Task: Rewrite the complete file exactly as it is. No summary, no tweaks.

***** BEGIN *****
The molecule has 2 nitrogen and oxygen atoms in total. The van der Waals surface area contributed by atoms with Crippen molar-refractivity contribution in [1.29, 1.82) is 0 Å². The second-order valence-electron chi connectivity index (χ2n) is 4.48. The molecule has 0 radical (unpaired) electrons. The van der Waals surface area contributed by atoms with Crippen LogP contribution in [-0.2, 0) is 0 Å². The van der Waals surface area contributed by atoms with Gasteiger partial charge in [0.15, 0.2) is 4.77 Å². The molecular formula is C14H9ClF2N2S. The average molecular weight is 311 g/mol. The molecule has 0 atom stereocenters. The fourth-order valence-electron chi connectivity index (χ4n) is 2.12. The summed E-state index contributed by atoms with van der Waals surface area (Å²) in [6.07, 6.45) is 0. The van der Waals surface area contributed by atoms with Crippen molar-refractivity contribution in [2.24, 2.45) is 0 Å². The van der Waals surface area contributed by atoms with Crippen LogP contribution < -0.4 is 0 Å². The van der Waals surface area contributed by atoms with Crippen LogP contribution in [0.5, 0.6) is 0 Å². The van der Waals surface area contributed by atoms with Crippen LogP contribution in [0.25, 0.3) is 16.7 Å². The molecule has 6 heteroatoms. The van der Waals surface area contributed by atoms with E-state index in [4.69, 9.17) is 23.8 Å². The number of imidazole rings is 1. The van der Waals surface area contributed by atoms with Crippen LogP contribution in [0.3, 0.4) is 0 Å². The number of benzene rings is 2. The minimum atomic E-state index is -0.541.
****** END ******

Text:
The molecule has 2 nitrogen and oxygen atoms in total. The van der Waals surface area contributed by atoms with Crippen molar-refractivity contribution in [1.29, 1.82) is 0 Å². The second-order valence-electron chi connectivity index (χ2n) is 4.48. The molecule has 0 radical (unpaired) electrons. The van der Waals surface area contributed by atoms with Crippen LogP contribution in [-0.2, 0) is 0 Å². The van der Waals surface area contributed by atoms with Gasteiger partial charge in [0.15, 0.2) is 4.77 Å². The molecular formula is C14H9ClF2N2S. The average molecular weight is 311 g/mol. The molecule has 0 atom stereocenters. The fourth-order valence-electron chi connectivity index (χ4n) is 2.12. The summed E-state index contributed by atoms with van der Waals surface area (Å²) in [6.07, 6.45) is 0. The van der Waals surface area contributed by atoms with Crippen molar-refractivity contribution in [2.24, 2.45) is 0 Å². The van der Waals surface area contributed by atoms with Crippen LogP contribution < -0.4 is 0 Å². The van der Waals surface area contributed by atoms with Crippen LogP contribution in [0.5, 0.6) is 0 Å². The van der Waals surface area contributed by atoms with Crippen LogP contribution in [0.25, 0.3) is 16.7 Å². The molecule has 6 heteroatoms. The van der Waals surface area contributed by atoms with E-state index in [4.69, 9.17) is 23.8 Å². The number of imidazole rings is 1. The van der Waals surface area contributed by atoms with Crippen LogP contribution in [0.3, 0.4) is 0 Å². The number of benzene rings is 2. The minimum atomic E-state index is -0.541.